Shares of Adobe were up $1.35, or 8.3%, to $17.67 on Thursday, a day after the graphics software maker
that its first-quarter earnings would still top Wall Street estimates despite revenue falling as much as 12%.
For the company's current second quarter, the outlook wasn't much better, with a revenue prediction of $675 million to $725 million that was well below analysts' consensus expectations of $776 million. Under the worst-case scenario, that would mean a year-over-year decline of as much as 24%.
And for that you get an 8% stock bump and a ratings upgrade from three Wall Street firms?
No, what investors are paying for on Thursday is a company that is at least giving the appearance of internalizing the so-called economic reset -- the increasingly realistic notion that we're not merely in a pesky down-cycle that will have us all high-fiving again by July, but that economic activity in general may be downsizing for good.
How long, for example, do you reckon it will take
, which several analysts believe will post full-year revenue as low as $26 billion to $27 billion, to get back to its 2007 level of more than $38 billion?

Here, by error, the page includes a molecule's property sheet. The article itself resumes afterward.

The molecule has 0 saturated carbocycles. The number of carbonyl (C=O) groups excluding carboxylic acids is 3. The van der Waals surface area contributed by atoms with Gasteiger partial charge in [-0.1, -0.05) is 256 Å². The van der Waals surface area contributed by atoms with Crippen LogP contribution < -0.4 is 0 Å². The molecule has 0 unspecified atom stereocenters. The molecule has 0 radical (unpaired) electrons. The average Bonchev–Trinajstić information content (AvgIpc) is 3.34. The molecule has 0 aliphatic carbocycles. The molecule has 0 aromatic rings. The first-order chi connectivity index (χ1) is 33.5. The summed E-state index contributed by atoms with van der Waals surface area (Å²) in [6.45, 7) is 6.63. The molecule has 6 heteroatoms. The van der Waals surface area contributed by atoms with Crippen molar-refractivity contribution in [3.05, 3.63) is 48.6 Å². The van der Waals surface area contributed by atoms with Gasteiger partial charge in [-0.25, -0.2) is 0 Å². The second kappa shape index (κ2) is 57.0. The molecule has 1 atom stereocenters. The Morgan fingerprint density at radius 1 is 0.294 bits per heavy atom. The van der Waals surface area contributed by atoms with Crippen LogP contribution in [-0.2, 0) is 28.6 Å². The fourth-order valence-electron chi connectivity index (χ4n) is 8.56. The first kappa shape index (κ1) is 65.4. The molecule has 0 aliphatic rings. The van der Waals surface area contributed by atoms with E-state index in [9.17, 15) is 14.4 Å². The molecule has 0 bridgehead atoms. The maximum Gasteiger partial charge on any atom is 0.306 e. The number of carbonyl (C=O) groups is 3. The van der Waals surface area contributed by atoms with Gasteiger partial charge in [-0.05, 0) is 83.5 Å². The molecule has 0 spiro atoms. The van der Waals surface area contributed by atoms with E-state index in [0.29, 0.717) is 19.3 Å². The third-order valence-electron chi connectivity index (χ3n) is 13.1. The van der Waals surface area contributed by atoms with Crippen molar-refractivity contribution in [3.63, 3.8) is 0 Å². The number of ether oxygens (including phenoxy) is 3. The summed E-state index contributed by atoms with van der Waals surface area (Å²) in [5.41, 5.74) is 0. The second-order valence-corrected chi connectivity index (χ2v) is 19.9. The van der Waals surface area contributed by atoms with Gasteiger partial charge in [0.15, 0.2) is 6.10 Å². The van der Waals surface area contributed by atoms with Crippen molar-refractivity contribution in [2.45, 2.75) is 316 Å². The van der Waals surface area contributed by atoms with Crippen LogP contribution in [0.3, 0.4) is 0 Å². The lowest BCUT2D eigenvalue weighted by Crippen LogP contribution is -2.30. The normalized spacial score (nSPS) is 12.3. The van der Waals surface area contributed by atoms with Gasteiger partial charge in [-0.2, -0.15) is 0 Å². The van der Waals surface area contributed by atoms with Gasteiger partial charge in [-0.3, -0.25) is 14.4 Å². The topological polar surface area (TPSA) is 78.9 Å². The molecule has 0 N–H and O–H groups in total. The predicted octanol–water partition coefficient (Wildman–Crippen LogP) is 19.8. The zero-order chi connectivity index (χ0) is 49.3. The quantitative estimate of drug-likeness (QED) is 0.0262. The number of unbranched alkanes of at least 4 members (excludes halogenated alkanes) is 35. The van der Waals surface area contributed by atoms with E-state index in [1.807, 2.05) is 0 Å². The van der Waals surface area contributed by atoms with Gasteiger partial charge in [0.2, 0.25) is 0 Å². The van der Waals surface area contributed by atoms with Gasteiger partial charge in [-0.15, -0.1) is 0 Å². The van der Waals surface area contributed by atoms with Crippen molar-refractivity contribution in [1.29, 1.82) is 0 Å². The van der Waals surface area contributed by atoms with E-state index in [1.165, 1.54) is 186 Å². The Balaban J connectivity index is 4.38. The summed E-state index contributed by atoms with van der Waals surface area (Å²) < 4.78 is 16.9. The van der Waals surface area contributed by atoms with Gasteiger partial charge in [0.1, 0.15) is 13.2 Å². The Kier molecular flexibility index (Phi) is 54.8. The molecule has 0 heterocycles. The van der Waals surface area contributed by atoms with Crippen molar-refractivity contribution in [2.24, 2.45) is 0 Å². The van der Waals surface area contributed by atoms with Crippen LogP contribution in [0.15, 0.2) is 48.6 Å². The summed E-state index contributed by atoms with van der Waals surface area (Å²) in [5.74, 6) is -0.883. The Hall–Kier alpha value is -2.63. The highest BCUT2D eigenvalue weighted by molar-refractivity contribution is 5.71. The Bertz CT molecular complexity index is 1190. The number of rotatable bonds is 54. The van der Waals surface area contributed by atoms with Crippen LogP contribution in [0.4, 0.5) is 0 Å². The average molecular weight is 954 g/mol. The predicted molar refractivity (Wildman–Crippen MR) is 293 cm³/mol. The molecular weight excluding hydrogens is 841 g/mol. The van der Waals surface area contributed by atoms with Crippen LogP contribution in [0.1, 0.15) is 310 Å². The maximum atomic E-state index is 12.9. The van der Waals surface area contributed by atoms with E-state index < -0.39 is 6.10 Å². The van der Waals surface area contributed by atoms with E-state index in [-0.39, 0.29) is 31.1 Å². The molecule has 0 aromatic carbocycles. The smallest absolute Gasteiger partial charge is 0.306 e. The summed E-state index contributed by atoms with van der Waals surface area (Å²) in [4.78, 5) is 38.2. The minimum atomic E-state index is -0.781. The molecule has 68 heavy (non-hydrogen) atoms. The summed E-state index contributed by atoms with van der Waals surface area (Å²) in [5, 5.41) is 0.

Answer: longer than you probably want to wait.
In this new world order, the winners will be the companies that scale back operations in concert with what they're experiencing, not how they wish it to be.
But isn't that what every company does automatically? Ask
shareholders, who are now within a dime or so of another 52-week low, partly because of the lack of confidence in the company's appetite for further (and presumably needed cost cuts.)
This isn't to say that Adobe, which has steadily lost more than half its value, in the past five months has hit bottom. As we've seen with semiconductor stocks, a widening in year-over-year revenue declines isn't the key to higher share prices.
But as sluggish demand continues to deepen, so does Adobe's willingness to cut costs.
"Despite worsening market conditions, we were able to manage expenses to deliver earnings and margin results within the target ranges we provided at the outset of the quarter," said Shantanu Narayen, president and CEO.
And they'll do so again this quarter. Jefferies analyst Ross MacMillan, upgrading the stock to buy, noted on Thursday that the company's costs will come down another 12% as the company targets a second-quarter operating margin of 21% to 26%.
Adobe is selling the maxim that when demand continues to be uncertain, cutting costs is rarely a wrong move. On Thursday, investors were buying.